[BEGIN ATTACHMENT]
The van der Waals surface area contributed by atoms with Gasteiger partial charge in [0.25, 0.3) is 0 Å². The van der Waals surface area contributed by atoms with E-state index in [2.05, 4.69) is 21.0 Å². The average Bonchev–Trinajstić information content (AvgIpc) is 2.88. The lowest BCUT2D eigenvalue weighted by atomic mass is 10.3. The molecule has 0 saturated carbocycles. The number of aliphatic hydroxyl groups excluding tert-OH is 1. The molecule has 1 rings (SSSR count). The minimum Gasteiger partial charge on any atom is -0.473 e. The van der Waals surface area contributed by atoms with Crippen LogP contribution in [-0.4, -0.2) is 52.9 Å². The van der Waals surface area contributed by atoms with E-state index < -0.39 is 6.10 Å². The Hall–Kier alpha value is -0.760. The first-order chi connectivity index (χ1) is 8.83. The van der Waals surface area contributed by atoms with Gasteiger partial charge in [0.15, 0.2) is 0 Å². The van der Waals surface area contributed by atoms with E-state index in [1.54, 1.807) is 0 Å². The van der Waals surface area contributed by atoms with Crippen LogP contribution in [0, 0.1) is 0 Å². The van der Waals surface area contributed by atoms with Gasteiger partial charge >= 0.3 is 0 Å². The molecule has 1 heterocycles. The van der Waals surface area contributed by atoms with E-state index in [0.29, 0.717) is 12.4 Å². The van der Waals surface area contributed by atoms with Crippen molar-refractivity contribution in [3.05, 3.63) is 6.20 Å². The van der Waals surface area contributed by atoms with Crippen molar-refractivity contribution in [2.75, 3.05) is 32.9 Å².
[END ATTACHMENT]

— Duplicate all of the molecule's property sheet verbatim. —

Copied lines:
The van der Waals surface area contributed by atoms with Gasteiger partial charge in [0.25, 0.3) is 0 Å². The van der Waals surface area contributed by atoms with E-state index in [2.05, 4.69) is 21.0 Å². The average Bonchev–Trinajstić information content (AvgIpc) is 2.88. The lowest BCUT2D eigenvalue weighted by atomic mass is 10.3. The molecule has 0 saturated carbocycles. The number of aliphatic hydroxyl groups excluding tert-OH is 1. The molecule has 1 rings (SSSR count). The minimum Gasteiger partial charge on any atom is -0.473 e. The van der Waals surface area contributed by atoms with Crippen LogP contribution in [-0.4, -0.2) is 52.9 Å². The van der Waals surface area contributed by atoms with E-state index < -0.39 is 6.10 Å². The Hall–Kier alpha value is -0.760. The first-order chi connectivity index (χ1) is 8.83. The van der Waals surface area contributed by atoms with Gasteiger partial charge in [0.15, 0.2) is 0 Å². The van der Waals surface area contributed by atoms with E-state index in [1.54, 1.807) is 0 Å². The van der Waals surface area contributed by atoms with Crippen LogP contribution in [0, 0.1) is 0 Å². The van der Waals surface area contributed by atoms with Gasteiger partial charge >= 0.3 is 0 Å². The molecule has 1 heterocycles. The van der Waals surface area contributed by atoms with E-state index in [0.29, 0.717) is 12.4 Å². The van der Waals surface area contributed by atoms with Crippen molar-refractivity contribution in [3.05, 3.63) is 6.20 Å². The van der Waals surface area contributed by atoms with Crippen molar-refractivity contribution in [2.75, 3.05) is 32.9 Å².